Deaths (see data for this topic)
- Websites with Related Information
- Child Safety and Injury Prevention Professional Resource Brief, National Center for Education in Maternal and Child Health
- Child Welfare Information Gateway, U.S. Dept. of Health and Human Services, Children’s Bureau
- Children’s Safety Network, Education Development Center
- Motor Vehicle Safety, National Center for Injury Prevention and Control
- National Cancer Institute: Childhood Cancers, National Institutes of Health
- National Center for Injury Prevention and Control, Centers for Disease Control and Prevention
- Safe Kids Worldwide
- Suicide Prevention Resource Center, Education Development Center
- VetoViolence, Centers for Disease Control and Prevention
- Key Reports and Research
- Accidental Poisoning Deaths—Mostly Drug Overdoses—Exceed Homicides of U.S. Young Adults, 2016, Population Reference Bureau, Jarosz, B., & VanOrman, A.
- CDC Grand Rounds: Evidence-Based Injury Prevention, 2014, Morbidity and Mortality Weekly Report, Sleet, D. A., et al.
- Childhood Firearm Injuries in the United States, 2017, Pediatrics, Fowler, K. A., et al.
- Evidence-Based Strategies and Readings in Five Injury Topics, 2017, Children's Safety Network
- Keeping Kids Safe In and Around Water: Exploring Misconceptions that Lead to Drowning, 2016, Safe Kids Worldwide, MacKay, J. M., et al.
- NHPCO's Facts and Figures: Pediatric Palliative and Hospice Care in America, 2015, National Hospice and Palliative Care Organization, Friebert, S., & Williams, C.
- Overview of Childhood Injury Morbidity and Mortality in the U.S. Fact Sheet, 2015, Safe Kids Worldwide
- Preventing Violence in California Volume 1: The Role of Public Health, 2017, California Dept. of Public Health
- Preventing Violence: A Review of Research, Evaluation, Gaps, and Opportunities, 2015, Futures Without Violence & Child Trends, Moore, K., et al.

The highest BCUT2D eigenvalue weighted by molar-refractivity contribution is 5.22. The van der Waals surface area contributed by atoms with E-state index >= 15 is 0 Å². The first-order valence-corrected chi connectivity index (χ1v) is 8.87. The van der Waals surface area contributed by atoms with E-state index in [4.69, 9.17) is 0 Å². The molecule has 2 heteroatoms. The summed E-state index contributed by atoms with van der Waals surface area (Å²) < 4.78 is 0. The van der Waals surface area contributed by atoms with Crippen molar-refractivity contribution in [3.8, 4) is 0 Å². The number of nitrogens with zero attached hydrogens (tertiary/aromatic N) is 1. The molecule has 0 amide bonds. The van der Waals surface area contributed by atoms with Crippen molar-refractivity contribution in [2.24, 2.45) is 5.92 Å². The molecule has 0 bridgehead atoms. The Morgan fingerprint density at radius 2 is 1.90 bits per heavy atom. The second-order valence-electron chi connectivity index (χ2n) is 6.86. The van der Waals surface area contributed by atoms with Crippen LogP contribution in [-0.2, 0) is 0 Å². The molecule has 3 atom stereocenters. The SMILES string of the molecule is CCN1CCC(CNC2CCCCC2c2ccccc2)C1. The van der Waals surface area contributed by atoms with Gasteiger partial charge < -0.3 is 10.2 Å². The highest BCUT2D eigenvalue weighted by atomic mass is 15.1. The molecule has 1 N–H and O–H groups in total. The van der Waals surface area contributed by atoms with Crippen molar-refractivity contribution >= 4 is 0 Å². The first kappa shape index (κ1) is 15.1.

- Preventing Youth Violence: Opportunities for Action, 2014, National Center for Injury Prevention and Control, David-Ferdon, C., & Simon, T. R.
- Report to the Nation: Protecting Children in Your Home, 2015, Safe Kids Worldwide
- Suicide Replaces Homicide as Second-Leading Cause of Death Among U.S. Teenagers, 2016, Population Reference Bureau, VanOrman, A., & Jarosz, B.
- County/Regional Reports
- 2014 Solano Children's Report Card, Children's Network of Solano County
- 2017 Kern County Report Card, Kern County Network for Children
- Community Health Assessment and Community Health Improvement Plan, Los Angeles County Dept. of Public Health
- Fresno Community Scorecard
- Live Well San Diego Report Card on Children, Families, and Community, 2017, The Children's Initiative & Live Well San Diego
- Santa Clara County Public Health Department: Health Data and Statistics
- The 23rd Annual Report on the Conditions of Children in Orange County, 2017, Orange County Children's Partnership
- More Data Sources For Deaths
- 2018 KIDS COUNT Data Book, Annie E. Casey Foundation
- California Health and Human Services Open Data Portal, California Health and Human Services Agency
- Child Trends Databank
- EpiCenter: California Injury Data Online, California Dept. of Public Health
- FastStats: Injuries, National Center for Health Statistics
- FastStats: Leading Causes of Death, National Center for Health Statistics
- National Survey of Children's Exposure to Violence, U.S. Dept. of Justice Office of Juvenile Justice and Delinquency Prevention
- National Vital Statistics Reports, Centers for Disease Control and Prevention, National Center for Health Statistics
- Web-Based Injury Statistics Query and Reporting System (WISQARS), Centers for Disease Control and Prevention, National Center for Injury Prevention and Control
- Youth Risk Behavior Surveillance System (YRBSS), Centers for Disease Control and Prevention
Learn More About This Topic
- Why This Topic Is Important